From the employer’s perspective, this shift is going to be massive and with many ramifications. The need of the hour is to evolve a hybrid remote-office model of working which is likely to balance the flexibility offered by remote work, coupled with the benefits of social interactions which is needed for creativity and innovation to happen.
We present this figure to depict how the employee is at the centre of action now. The key shifts required by the organisations being – Career, Connect, and Organisational Culture, underpinned by leadership mindsets. These in turn will enable the much needed trust, flexibility and autonomy for the employees.
Career growth is an important consideration for employees and is playing a critical role in both attraction and retention. The definition of career itself has changed, a majority of employees now prefer flatter organisations which provide faster access to decision making, policy making and strategising as compared to tall hierarchies with multiple layers between the C-Suite and the last mile employee in the structure. With the growing number of unicorn start-ups, employees are increasingly experiencing this compared to larger organisations. Faster growth with timely rewards and recognition which offers not only a sense of growth, but real growth is now a clear and non-negotiable need of employees.
A strong connection and bond with the employer is driven by transparent communication. It starts right from a great onboarding experience, opportunities to continuously bond with the team. Frequent leadership connects, timely feedback on performance, and supportive leadership behaviours play an important role in building a long term bond with the organisation. Creating an environment which allows employees to take risks, embrace failures, and enjoy opportunities to re-learn, upskill and contribute towards the organisation’s vision all impact the employer image positively. In all of these, people managers have a great role to play, specifically in displaying emotional intelligence to manage people in a hybrid working environment.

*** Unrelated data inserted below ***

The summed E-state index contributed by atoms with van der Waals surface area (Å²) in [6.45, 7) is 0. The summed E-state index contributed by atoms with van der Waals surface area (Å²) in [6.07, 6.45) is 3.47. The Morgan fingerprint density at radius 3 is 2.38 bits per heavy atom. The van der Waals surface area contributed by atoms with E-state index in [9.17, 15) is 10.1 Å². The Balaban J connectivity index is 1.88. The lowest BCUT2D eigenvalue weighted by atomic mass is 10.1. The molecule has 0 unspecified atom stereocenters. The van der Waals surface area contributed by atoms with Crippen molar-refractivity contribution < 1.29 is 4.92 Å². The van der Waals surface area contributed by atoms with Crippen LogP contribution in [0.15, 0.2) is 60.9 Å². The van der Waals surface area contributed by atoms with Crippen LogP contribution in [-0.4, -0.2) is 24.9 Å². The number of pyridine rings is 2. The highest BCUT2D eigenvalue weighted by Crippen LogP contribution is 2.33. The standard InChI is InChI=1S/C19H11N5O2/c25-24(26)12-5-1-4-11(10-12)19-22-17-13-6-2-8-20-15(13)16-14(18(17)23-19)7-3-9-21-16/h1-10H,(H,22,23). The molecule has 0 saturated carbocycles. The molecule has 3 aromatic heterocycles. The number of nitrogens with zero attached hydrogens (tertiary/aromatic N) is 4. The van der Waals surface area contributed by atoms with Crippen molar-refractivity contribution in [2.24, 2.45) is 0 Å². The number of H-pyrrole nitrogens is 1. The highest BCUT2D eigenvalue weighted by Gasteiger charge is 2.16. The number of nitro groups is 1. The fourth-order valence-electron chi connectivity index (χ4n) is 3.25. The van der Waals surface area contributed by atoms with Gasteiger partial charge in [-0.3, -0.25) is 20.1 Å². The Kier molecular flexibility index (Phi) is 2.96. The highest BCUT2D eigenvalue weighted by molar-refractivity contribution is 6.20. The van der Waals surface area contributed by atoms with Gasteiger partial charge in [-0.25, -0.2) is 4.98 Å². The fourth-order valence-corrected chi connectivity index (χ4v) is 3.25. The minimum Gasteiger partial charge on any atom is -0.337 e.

COVID-19 has also taught us that a culture of flexibility, autonomy and trust can facilitate a long term association between employer and employees. Organisations need to re-orient to explore options beyond the ‘one-size-fits-all’ office solution. For example, sharing of spaces can be experimented in altogether new ways. A clear choice can be placed in the hands of employees: to work 100% remotely or in a hybrid fashion with flexible compensation and benefits offered.
Flexi-work timings and the option to work from anywhere can make an employer really attractive. Clarity of deliverables, technology to support collaboration, and platforms to unleash creativity can make a job into a real dream job!
Organisations which are able to deliver on the 3 Cs of “Connect, Career and Culture will definitely have a competitive advantage in this new era of work. Not compromising on the business results or values, but rather using these levers effectively can drive attraction, engagement, retention and work-life balance for the employees. It’s the right time to balance the power equation between employees and employers and make it win-win for both!